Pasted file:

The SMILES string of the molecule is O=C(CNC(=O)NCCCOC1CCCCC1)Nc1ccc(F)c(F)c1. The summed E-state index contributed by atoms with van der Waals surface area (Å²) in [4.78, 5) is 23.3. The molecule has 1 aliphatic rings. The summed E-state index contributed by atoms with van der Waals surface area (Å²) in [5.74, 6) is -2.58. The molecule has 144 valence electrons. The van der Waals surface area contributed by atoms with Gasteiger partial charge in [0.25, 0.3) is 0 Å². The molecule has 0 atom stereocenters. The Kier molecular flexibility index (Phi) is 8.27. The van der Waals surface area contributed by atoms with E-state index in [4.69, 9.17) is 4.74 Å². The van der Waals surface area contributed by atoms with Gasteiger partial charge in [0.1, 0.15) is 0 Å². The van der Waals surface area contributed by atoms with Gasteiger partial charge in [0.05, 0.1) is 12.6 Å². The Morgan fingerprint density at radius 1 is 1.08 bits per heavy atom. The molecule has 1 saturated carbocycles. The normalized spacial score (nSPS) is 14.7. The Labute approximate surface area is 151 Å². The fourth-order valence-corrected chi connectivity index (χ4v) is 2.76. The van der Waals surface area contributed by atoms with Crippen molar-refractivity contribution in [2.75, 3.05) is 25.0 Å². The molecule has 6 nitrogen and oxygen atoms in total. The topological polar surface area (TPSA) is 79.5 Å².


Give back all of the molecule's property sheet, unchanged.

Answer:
The SMILES string of the molecule is O=C(CNC(=O)NCCCOC1CCCCC1)Nc1ccc(F)c(F)c1. The summed E-state index contributed by atoms with van der Waals surface area (Å²) in [4.78, 5) is 23.3. The molecule has 1 aliphatic rings. The summed E-state index contributed by atoms with van der Waals surface area (Å²) in [5.74, 6) is -2.58. The molecule has 144 valence electrons. The van der Waals surface area contributed by atoms with Gasteiger partial charge in [0.25, 0.3) is 0 Å². The molecule has 0 atom stereocenters. The Kier molecular flexibility index (Phi) is 8.27. The van der Waals surface area contributed by atoms with E-state index in [4.69, 9.17) is 4.74 Å². The van der Waals surface area contributed by atoms with Gasteiger partial charge in [0.1, 0.15) is 0 Å². The van der Waals surface area contributed by atoms with Gasteiger partial charge in [0.05, 0.1) is 12.6 Å². The Morgan fingerprint density at radius 1 is 1.08 bits per heavy atom. The molecule has 1 saturated carbocycles. The normalized spacial score (nSPS) is 14.7. The Labute approximate surface area is 151 Å². The fourth-order valence-corrected chi connectivity index (χ4v) is 2.76. The van der Waals surface area contributed by atoms with Crippen molar-refractivity contribution in [2.75, 3.05) is 25.0 Å². The molecule has 6 nitrogen and oxygen atoms in total. The topological polar surface area (TPSA) is 79.5 Å².